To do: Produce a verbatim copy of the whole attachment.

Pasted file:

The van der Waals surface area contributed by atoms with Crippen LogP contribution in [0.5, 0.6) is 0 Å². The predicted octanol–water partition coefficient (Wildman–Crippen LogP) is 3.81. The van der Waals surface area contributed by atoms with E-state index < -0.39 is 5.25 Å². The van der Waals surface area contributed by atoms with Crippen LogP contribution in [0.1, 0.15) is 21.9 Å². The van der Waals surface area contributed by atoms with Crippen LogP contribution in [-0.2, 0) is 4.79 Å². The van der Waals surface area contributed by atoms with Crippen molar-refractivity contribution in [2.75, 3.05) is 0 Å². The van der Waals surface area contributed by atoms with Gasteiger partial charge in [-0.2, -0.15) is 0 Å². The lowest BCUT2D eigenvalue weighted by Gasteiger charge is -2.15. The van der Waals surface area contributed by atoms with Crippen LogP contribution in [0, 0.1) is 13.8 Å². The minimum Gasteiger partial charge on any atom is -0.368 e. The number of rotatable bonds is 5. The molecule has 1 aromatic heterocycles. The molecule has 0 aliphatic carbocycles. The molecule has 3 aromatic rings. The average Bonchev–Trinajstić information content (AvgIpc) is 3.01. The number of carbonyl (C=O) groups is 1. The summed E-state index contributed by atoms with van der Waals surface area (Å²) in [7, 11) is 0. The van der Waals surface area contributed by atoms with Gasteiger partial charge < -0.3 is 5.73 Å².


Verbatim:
The van der Waals surface area contributed by atoms with Crippen LogP contribution in [0.5, 0.6) is 0 Å². The predicted octanol–water partition coefficient (Wildman–Crippen LogP) is 3.81. The van der Waals surface area contributed by atoms with E-state index < -0.39 is 5.25 Å². The van der Waals surface area contributed by atoms with Crippen LogP contribution in [0.1, 0.15) is 21.9 Å². The van der Waals surface area contributed by atoms with Crippen LogP contribution in [-0.2, 0) is 4.79 Å². The van der Waals surface area contributed by atoms with Crippen molar-refractivity contribution in [2.75, 3.05) is 0 Å². The van der Waals surface area contributed by atoms with Gasteiger partial charge in [-0.2, -0.15) is 0 Å². The lowest BCUT2D eigenvalue weighted by Gasteiger charge is -2.15. The van der Waals surface area contributed by atoms with Crippen LogP contribution in [0, 0.1) is 13.8 Å². The minimum Gasteiger partial charge on any atom is -0.368 e. The number of rotatable bonds is 5. The molecule has 1 aromatic heterocycles. The molecule has 0 aliphatic carbocycles. The molecule has 3 aromatic rings. The average Bonchev–Trinajstić information content (AvgIpc) is 3.01. The number of carbonyl (C=O) groups is 1. The summed E-state index contributed by atoms with van der Waals surface area (Å²) in [7, 11) is 0. The van der Waals surface area contributed by atoms with Gasteiger partial charge < -0.3 is 5.73 Å².